ddavidson

About Debora Davidson, PhD, OTR/L

Debora Davidson, PhD, OTR/L, has practiced OT since 1979. Her clinical career initially centered on children and adolescents with behavioral and emotional problems. For 20 years she served as an OT faculty member at several nationally ranked universities. In 2011 Debora left academia to initiate Bright Futures in Focus, a private practice serving young adults with disabilities who want to achieve a satisfying transition to adulthood. From 2011-2015 she was the OT Clinical Editor for OnCourse Learning. She is a clinical occupational therapy blogger for TodayinOT.com. Debora initiated Authentic Occupational Therapy to inspire OTs who want to regain their clinical mojo. Join the conversation at www.facebook.com/AuthenticOT.

Yerxa’s Authentic OT

“Occupational therapy begins when everyone else has given up.” ----E.J. Yerxa, OTR- 1966 The Eleanor Clark Slagle Award and Lecture is an annual event that honors an American Occupational Therapy Association member who has made unique and substantial contributions to the body of knowledge of our profession through scholarship or clinical practice. In 1966, the brilliant Elizabeth J. Yerxa, PhD, OTR, FAOTA, was honored with the award. The words she shared during the lecture resonate with wisdom, and can guide and challenge us as much today as then. Yerxa is a distinguished emeritia professor at the University of Southern California, Los Angeles. In her lecture, Yerxa reflected on whether occupational therapy would achieve its status as a true profession. That this was ever in question might be unsettling, but it was an issue many occupational groups were debating in that era. Sociologists defined occupations as “professions” when they met certain criteria, such as: a unique and well-defined body of knowledge, a unique vocational niche, a common language, university-level educational programs, a national association, a code of professional ethics and a credentialing process. Occupational Therapy has long had well-designed and rigorous standards for OT and OTA education and credentialing and a unique body of knowledge. We have standards of practice and a code of ethics. More research always is needed, but key occupational therapy theories and methods have been tested scientifically. Occupational therapy’s position as a true profession is no longer controversial, but we must continuously grow our science and guard the integrity and fullness of our practice if we are to maintain our professionalism. Yerxa’s viewpoint Yerxa’s writings reflect strong themes of the value of professional autonomy: “The occupational therapist of the future will need [...]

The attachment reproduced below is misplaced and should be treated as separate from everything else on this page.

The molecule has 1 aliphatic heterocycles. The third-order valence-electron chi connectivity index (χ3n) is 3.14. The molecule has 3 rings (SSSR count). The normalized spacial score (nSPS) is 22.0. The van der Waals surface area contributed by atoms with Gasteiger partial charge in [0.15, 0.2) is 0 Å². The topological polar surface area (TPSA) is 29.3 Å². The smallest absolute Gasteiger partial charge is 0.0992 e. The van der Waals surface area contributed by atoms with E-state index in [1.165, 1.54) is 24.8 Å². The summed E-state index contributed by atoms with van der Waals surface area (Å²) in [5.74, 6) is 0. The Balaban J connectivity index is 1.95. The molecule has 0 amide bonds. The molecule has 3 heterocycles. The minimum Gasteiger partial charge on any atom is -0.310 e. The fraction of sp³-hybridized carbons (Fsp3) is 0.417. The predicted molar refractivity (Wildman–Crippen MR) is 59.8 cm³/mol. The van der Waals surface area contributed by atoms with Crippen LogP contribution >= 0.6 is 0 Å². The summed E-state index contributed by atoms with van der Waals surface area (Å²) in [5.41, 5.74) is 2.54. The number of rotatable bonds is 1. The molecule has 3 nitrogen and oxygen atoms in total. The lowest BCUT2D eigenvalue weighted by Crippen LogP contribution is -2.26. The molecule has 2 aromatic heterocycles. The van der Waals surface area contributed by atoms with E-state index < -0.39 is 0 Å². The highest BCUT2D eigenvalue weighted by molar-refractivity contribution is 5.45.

Feeling stressed in your SNF? You’re in good company